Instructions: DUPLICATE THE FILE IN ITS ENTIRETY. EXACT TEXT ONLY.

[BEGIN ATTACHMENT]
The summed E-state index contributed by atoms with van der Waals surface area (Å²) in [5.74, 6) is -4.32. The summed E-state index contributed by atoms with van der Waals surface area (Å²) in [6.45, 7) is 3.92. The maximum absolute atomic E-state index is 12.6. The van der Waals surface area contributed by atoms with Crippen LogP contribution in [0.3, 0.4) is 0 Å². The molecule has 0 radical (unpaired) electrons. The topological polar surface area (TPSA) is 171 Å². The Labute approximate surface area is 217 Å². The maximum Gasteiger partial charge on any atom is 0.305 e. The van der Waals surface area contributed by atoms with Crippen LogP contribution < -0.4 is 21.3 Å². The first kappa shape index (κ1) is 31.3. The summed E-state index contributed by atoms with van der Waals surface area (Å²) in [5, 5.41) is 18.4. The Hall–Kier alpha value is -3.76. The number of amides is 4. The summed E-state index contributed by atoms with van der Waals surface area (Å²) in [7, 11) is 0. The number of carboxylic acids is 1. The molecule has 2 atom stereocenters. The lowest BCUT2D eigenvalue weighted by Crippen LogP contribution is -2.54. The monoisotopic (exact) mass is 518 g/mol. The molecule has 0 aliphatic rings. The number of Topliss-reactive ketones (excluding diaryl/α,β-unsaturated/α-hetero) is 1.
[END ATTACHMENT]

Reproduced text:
The summed E-state index contributed by atoms with van der Waals surface area (Å²) in [5.74, 6) is -4.32. The summed E-state index contributed by atoms with van der Waals surface area (Å²) in [6.45, 7) is 3.92. The maximum absolute atomic E-state index is 12.6. The van der Waals surface area contributed by atoms with Crippen LogP contribution in [0.3, 0.4) is 0 Å². The molecule has 0 radical (unpaired) electrons. The topological polar surface area (TPSA) is 171 Å². The Labute approximate surface area is 217 Å². The maximum Gasteiger partial charge on any atom is 0.305 e. The van der Waals surface area contributed by atoms with Crippen LogP contribution < -0.4 is 21.3 Å². The first kappa shape index (κ1) is 31.3. The summed E-state index contributed by atoms with van der Waals surface area (Å²) in [5, 5.41) is 18.4. The Hall–Kier alpha value is -3.76. The number of amides is 4. The summed E-state index contributed by atoms with van der Waals surface area (Å²) in [7, 11) is 0. The number of carboxylic acids is 1. The molecule has 2 atom stereocenters. The lowest BCUT2D eigenvalue weighted by Crippen LogP contribution is -2.54. The monoisotopic (exact) mass is 518 g/mol. The molecule has 0 aliphatic rings. The number of Topliss-reactive ketones (excluding diaryl/α,β-unsaturated/α-hetero) is 1.